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ST. LOUIS -- Fred Robbins' sixth sack of the season Sunday gave the St. Louis Rams' veteran defensive tackle a career high at age 32.

It also highlighted the significant contributions St. Louis is getting from two defensive linemen thought to be past their primes.

Defensive end James Hall, 33, collected 1.5 sacks Sunday, giving him 10.0 for the season.

Hall joins a short list of players to reach double-digit sacks at that age since sacks became an official stat for the 1982 season. The others: Trace Armstrong, Rob Burnett, Richard Dent, Chris Doleman, William Fuller, Kevin Greene, Rickey Jackson, Leslie O'Neal, John Randle, Warren Sapp, Bruce Smith, Michael Strahan, Jason Taylor and Reggie White.

Robbins, signed in free agency from the New York Giants, joins Keith Traylor, Jeff Zgonina and former Ram Ray Agnew among defensive tackles to set career highs for sacks at age 32 or older in the free-agency era (since 1993). The Rams are not particularly deep at defensive tackle. Their defense would have a hard time holding up without Robbins, in my view.

The team needs to draft fresh talent at the position. In the meantime, Robbins is providing the steady play Rams coach Steve Spagnuolo sought when he reconnected with Robbins, a player he coached with the Giants.

Robbins has also set a career high with seven passes defensed.

AFC East's biggest bust outs

May, 7, 2010
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In honor of the Oakland Raiders dumping quarterback JaMarcus Russell three years after they drafted him No. 1 overall, I've put together a list of each AFC East team's biggest busts.

These are my picks, and they’re open for debate. Add your picks in the comments section below.

Kenneth Sims
George Gojkovich/Getty ImagesNew England drafted Kenneth Sims with the first overall pick in 1982.
Buffalo Bills

1. Walt Patulski, defensive end (first overall, 1972): Who? Exactly the point. He played four uninspiring years for the Bills and one more for the St. Louis Cardinals.

2. Mike Williams, tackle (fourth overall, 2002): A good case can be made for Williams to be at the top of this list. He spent four mediocre seasons at right tackle, not even making it over to the blindside.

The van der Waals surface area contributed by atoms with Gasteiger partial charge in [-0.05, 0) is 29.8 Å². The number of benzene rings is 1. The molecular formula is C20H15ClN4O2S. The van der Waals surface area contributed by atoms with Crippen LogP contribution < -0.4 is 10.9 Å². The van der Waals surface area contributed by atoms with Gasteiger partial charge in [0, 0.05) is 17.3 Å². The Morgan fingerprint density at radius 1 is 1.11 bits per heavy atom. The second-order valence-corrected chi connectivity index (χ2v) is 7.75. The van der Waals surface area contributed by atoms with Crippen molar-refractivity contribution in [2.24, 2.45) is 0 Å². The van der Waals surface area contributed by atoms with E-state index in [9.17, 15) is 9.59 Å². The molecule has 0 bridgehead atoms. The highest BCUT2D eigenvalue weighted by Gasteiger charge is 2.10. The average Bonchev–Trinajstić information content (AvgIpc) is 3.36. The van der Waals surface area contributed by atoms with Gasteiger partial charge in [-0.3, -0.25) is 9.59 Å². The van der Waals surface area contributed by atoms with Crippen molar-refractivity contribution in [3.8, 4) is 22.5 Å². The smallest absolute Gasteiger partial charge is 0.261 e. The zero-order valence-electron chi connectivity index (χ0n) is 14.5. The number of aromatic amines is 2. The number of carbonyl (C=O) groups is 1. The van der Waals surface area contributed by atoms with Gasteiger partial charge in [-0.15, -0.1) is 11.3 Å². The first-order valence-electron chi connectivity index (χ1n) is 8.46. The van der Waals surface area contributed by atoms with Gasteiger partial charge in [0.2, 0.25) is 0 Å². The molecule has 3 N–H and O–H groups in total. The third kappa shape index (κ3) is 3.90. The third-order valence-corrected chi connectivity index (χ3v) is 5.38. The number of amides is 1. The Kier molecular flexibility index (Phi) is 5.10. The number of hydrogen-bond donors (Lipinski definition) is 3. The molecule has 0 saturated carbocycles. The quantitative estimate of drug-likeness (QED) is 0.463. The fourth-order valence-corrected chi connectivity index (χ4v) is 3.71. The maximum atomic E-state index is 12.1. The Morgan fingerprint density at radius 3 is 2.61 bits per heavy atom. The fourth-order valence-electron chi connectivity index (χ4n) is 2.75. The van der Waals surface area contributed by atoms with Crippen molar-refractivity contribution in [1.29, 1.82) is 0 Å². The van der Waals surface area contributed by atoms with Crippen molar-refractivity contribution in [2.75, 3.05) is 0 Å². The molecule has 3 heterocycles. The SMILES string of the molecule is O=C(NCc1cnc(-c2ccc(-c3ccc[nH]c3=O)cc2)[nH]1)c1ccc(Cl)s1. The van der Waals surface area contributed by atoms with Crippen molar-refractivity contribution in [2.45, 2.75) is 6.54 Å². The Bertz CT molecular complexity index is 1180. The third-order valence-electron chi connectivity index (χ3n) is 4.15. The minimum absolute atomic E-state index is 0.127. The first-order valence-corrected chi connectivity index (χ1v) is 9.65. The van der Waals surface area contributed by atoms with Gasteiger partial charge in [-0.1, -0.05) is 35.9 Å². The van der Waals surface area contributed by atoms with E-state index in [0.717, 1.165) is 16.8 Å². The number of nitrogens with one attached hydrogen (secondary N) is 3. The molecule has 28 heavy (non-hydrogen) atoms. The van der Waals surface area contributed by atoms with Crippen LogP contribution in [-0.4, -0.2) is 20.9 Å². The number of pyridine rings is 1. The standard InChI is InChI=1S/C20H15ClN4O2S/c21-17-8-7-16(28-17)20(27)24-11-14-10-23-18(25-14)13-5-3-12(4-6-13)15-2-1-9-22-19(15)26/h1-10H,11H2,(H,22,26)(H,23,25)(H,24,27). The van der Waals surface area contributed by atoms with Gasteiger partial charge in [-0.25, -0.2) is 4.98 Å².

3. Tony Hunter, tight end (12th overall, 1983): In arguably the greatest first round in NFL draft history, the Bills managed to find a dud two slots ahead of the pick they used on Jim Kelly. Hunter lasted two seasons in Buffalo, starting 12 games and catching 69 passes.

4. Terry Miller, running back (fifth overall, 1978): It's tough to replace O.J. Simpson, but the Bills thought they had their man with Miller. He rushed for 1,060 yards and seven touchdowns as a rookie. Over his next -- and final -- three seasons combined, he rushed for 523 yards and one touchdown.

5. Perry Tuttle, receiver (19th overall, 1982): In two seasons with the Bills, he managed four starts and 24 receptions. Taken one slot after him was Mike Quick.

Miami Dolphins

1. Eric Kumerow, defensive end (16th overall, 1988): Three seasons, zero starts, five sacks.

2. Billy Milner, tackle (25th overall, 1995): He lasted two NFL seasons, starting nine games at right tackle as a rookie. In his second season, the Dolphins traded him to the St. Louis Rams for Troy Drayton. The Rams cut Milner, who retired.

3. Sammie Smith, running back (ninth overall, 1989): He showed promise here and there, rushing for 831 yards and eight touchdowns in his second season. But he was hated by Dolfans for his costly fumbles.

4. Jason Allen, defensive back (16th overall, 2006): He has made a dozen career starts and contributes most of his time to special teams.

5. Yatil Green, receiver (15th overall, 1997): I nearly listed Ted Ginn here, but he added value as a return specialist and actually won a game for the Dolphins last year. Green's career lasted eight games.

New England Patriots

1. Kenneth Sims, defensive end (first overall, 1982): Sims played a full season just once in his eight seasons and played three games or fewer three times. He recorded 17 sacks

2. Eugene Chung, offensive lineman (13th overall, 1992): Chung started 14 games as a rookie and all 16 as a sophomore, but that was all. Chung played three games in 1994 and was gone.

3. Chris Singleton, linebacker, and Ray Agnew, defensive tackle (eighth and 10th overall, 1990): I couldn't pick one without the other. The Pats traded the third overall pick to the Seattle Seahawks for these two. The Seahawks took future Hall of Famer Cortez Kennedy. In between Singleton and Agnew, the Dolphins drafted potential Hall of Fame tackle Richmond Webb.

4. Hart Lee Dykes, receiver (16th overall, 1989): Two seasons, 18 starts, 83 receptions, seven touchdowns, out of football.

5. Andy Katzenmoyer, linebacker (28th overall, 1999): A neck injury was at issue, but he left the team without permission and was cut after his second season. He made 14 starts.

New York Jets

1. Blair Thomas, running back (second overall, 1990): Over four seasons with the Jets, he rushed for five touchdowns.

2. Johnny "Lam" Jones, receiver (second overall, 1980): He finished his career with 138 receptions for 2,322 yards and 13 touchdowns. Art Monk might've been the better choice.

3. Dave Cadigan, guard (eighth overall, 1988): He spent six seasons with the Jets, but he totaled 13 starts through his first three seasons. The Minnesota Vikings found Hall of Fame guard Randall McDaniel with the 19th pick.

4. Reggie Rembert, receiver (28th overall, 1990): A triple whiff. The Jets couldn't sign Rembert and were forced to deal him. They sent him to the Cincinnati Bengals for offensive lineman Scott Jones and linebacker Joe Kelly. Rembert finished his career with 36 catches and one touchdown.

5. Alex Van Dyke, receiver (31st overall, 1996): I considered Vernon Gholston here, but went with Van Dyke based on his 26 career catches and three receivers taken soon after him. Amani Toomer, Muhsin Muhammad and Bobby Engram did OK.